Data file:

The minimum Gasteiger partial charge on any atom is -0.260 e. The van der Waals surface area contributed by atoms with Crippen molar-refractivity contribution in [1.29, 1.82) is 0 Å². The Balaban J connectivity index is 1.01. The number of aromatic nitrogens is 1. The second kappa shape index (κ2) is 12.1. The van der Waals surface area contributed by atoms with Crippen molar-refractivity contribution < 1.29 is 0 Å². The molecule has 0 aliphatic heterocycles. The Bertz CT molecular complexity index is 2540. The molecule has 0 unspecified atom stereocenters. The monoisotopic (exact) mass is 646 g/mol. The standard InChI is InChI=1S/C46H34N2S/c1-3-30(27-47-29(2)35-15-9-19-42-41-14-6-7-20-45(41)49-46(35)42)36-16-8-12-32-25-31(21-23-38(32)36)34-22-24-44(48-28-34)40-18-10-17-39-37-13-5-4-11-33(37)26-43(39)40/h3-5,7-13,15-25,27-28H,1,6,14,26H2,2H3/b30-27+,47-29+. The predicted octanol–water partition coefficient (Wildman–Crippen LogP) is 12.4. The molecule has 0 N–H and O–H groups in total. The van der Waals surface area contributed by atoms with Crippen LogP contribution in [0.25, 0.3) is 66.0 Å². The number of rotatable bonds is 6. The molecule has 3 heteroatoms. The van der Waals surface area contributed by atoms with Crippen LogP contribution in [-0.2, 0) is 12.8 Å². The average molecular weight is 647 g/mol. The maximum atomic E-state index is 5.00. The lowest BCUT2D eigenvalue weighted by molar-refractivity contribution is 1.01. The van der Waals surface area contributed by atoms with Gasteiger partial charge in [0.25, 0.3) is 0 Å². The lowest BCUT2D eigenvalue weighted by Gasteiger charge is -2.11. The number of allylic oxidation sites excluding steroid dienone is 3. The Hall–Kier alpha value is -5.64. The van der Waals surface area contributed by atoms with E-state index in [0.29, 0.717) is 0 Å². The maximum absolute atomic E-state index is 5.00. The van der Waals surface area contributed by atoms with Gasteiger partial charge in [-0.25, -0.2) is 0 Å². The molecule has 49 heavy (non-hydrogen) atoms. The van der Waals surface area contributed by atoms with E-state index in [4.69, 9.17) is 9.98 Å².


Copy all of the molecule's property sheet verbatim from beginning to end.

The minimum Gasteiger partial charge on any atom is -0.260 e. The van der Waals surface area contributed by atoms with Crippen molar-refractivity contribution in [1.29, 1.82) is 0 Å². The Balaban J connectivity index is 1.01. The number of aromatic nitrogens is 1. The second kappa shape index (κ2) is 12.1. The van der Waals surface area contributed by atoms with Crippen molar-refractivity contribution < 1.29 is 0 Å². The molecule has 0 aliphatic heterocycles. The Bertz CT molecular complexity index is 2540. The molecule has 0 unspecified atom stereocenters. The monoisotopic (exact) mass is 646 g/mol. The standard InChI is InChI=1S/C46H34N2S/c1-3-30(27-47-29(2)35-15-9-19-42-41-14-6-7-20-45(41)49-46(35)42)36-16-8-12-32-25-31(21-23-38(32)36)34-22-24-44(48-28-34)40-18-10-17-39-37-13-5-4-11-33(37)26-43(39)40/h3-5,7-13,15-25,27-28H,1,6,14,26H2,2H3/b30-27+,47-29+. The predicted octanol–water partition coefficient (Wildman–Crippen LogP) is 12.4. The molecule has 0 N–H and O–H groups in total. The van der Waals surface area contributed by atoms with Crippen LogP contribution in [0.25, 0.3) is 66.0 Å². The number of rotatable bonds is 6. The molecule has 3 heteroatoms. The van der Waals surface area contributed by atoms with Crippen LogP contribution in [-0.2, 0) is 12.8 Å². The average molecular weight is 647 g/mol. The maximum atomic E-state index is 5.00. The lowest BCUT2D eigenvalue weighted by molar-refractivity contribution is 1.01. The van der Waals surface area contributed by atoms with Gasteiger partial charge in [0.25, 0.3) is 0 Å². The lowest BCUT2D eigenvalue weighted by Gasteiger charge is -2.11. The number of allylic oxidation sites excluding steroid dienone is 3. The Hall–Kier alpha value is -5.64. The van der Waals surface area contributed by atoms with E-state index in [0.29, 0.717) is 0 Å². The maximum absolute atomic E-state index is 5.00. The van der Waals surface area contributed by atoms with Gasteiger partial charge in [-0.25, -0.2) is 0 Å². The molecule has 49 heavy (non-hydrogen) atoms. The van der Waals surface area contributed by atoms with E-state index in [4.69, 9.17) is 9.98 Å².